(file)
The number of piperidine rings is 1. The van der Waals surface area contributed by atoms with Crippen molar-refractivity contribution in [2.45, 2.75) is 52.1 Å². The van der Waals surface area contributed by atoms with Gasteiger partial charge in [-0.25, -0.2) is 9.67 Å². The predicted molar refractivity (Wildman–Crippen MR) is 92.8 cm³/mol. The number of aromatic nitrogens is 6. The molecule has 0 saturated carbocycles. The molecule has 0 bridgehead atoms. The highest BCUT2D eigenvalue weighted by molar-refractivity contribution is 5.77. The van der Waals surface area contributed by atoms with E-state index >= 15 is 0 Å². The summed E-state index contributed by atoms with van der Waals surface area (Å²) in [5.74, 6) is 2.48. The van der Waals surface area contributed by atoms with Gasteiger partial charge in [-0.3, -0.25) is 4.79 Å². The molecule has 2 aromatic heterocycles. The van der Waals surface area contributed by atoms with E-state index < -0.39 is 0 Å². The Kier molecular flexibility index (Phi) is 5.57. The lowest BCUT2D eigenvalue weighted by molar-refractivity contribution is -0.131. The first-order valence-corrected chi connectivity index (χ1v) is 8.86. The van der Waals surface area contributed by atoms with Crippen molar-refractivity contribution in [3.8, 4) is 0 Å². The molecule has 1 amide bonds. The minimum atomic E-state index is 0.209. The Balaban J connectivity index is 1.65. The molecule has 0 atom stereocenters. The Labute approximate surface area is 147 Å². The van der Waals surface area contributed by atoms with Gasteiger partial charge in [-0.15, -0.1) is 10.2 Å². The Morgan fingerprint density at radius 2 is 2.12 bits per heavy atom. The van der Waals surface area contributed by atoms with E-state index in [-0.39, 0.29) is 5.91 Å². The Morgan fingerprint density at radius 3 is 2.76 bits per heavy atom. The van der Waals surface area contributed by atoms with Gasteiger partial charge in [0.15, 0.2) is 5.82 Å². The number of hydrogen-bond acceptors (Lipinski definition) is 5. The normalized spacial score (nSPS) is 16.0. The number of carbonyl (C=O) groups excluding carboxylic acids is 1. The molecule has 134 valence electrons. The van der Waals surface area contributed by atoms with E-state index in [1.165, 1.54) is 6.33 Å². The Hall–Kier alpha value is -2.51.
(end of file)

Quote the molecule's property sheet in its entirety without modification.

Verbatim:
The number of piperidine rings is 1. The van der Waals surface area contributed by atoms with Crippen molar-refractivity contribution in [2.45, 2.75) is 52.1 Å². The van der Waals surface area contributed by atoms with Gasteiger partial charge in [-0.25, -0.2) is 9.67 Å². The predicted molar refractivity (Wildman–Crippen MR) is 92.8 cm³/mol. The number of aromatic nitrogens is 6. The molecule has 0 saturated carbocycles. The molecule has 0 bridgehead atoms. The highest BCUT2D eigenvalue weighted by molar-refractivity contribution is 5.77. The van der Waals surface area contributed by atoms with E-state index >= 15 is 0 Å². The summed E-state index contributed by atoms with van der Waals surface area (Å²) in [5.74, 6) is 2.48. The van der Waals surface area contributed by atoms with Gasteiger partial charge in [-0.3, -0.25) is 4.79 Å². The molecule has 2 aromatic heterocycles. The van der Waals surface area contributed by atoms with E-state index < -0.39 is 0 Å². The Kier molecular flexibility index (Phi) is 5.57. The lowest BCUT2D eigenvalue weighted by molar-refractivity contribution is -0.131. The first-order valence-corrected chi connectivity index (χ1v) is 8.86. The van der Waals surface area contributed by atoms with Crippen molar-refractivity contribution in [3.8, 4) is 0 Å². The molecule has 1 amide bonds. The minimum atomic E-state index is 0.209. The Balaban J connectivity index is 1.65. The molecule has 0 atom stereocenters. The Labute approximate surface area is 147 Å². The van der Waals surface area contributed by atoms with Gasteiger partial charge in [-0.15, -0.1) is 10.2 Å². The Morgan fingerprint density at radius 2 is 2.12 bits per heavy atom. The van der Waals surface area contributed by atoms with E-state index in [-0.39, 0.29) is 5.91 Å². The Morgan fingerprint density at radius 3 is 2.76 bits per heavy atom. The van der Waals surface area contributed by atoms with Gasteiger partial charge in [0.15, 0.2) is 5.82 Å². The number of hydrogen-bond acceptors (Lipinski definition) is 5. The normalized spacial score (nSPS) is 16.0. The number of carbonyl (C=O) groups excluding carboxylic acids is 1. The molecule has 134 valence electrons. The van der Waals surface area contributed by atoms with E-state index in [1.165, 1.54) is 6.33 Å². The Hall–Kier alpha value is -2.51.